Suzanne Blier identifies two unique aspects of art in Dahomey: 1. Assemblage of different components and 2. Borrowing from other states. Assemblage of art, involving the combination of multiple components (often of different materials) combined together in a single piece of art, was common in all forms and was the result of the various kings promoting finished products rather than particular styles.  This assembling may have been a result of the second feature, which involved the wide borrowing of styles and techniques from other cultures and states. Clothing, cloth work, architecture, and the other forms of art all resemble other artistic representation from around the region. 
South Korean intelligence has long believed that North Korea has been developing an EMP-nuclear device. As early as June 2009, Kim Myong Chol, who was an “unofficial” spokesperson of the then-Supreme Leader Kim Jong-il, openly threatened use of a “high-altitude detonation of hydrogen bombs that would create a powerful electromagnetic pulse” bomb.” And, in November of 2013, South Korea’s intelligence service (NIS) issued a report to the South Korean parliament that North Korea had “purchased Russian electromagnetic pulse (EMP) weaponry to develop its own version” of a nuclear EMP device.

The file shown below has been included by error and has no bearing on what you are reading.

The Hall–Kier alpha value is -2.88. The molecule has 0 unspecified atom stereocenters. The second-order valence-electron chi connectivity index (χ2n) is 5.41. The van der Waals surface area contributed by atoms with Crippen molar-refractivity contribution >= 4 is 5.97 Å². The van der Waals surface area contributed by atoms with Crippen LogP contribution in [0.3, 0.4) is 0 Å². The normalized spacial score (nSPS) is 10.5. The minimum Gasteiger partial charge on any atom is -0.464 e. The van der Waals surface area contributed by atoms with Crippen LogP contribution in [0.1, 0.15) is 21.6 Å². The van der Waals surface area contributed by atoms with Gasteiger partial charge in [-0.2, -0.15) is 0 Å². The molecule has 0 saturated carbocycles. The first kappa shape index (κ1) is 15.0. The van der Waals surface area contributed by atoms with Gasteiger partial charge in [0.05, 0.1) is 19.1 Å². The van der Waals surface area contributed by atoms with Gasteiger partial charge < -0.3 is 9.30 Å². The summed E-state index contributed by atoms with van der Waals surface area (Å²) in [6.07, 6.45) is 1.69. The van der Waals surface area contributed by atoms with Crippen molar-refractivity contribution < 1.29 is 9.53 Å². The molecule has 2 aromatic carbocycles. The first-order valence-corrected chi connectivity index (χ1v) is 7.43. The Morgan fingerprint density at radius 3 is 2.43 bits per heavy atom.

Corpses thought to be vampires were generally described as having a healthier appearance than expected, plump and showing little or no signs of decomposition.  In some cases, when suspected graves were opened, villagers even described the corpse as having fresh blood from a victim all over its face.  Evidence that a vampire was active in a given locality included death of cattle, sheep, relatives or neighbours. Folkloric vampires could also make their presence felt by engaging in minor poltergeist -like activity, such as hurling stones on roofs or moving household objects,  and pressing on people in their sleep.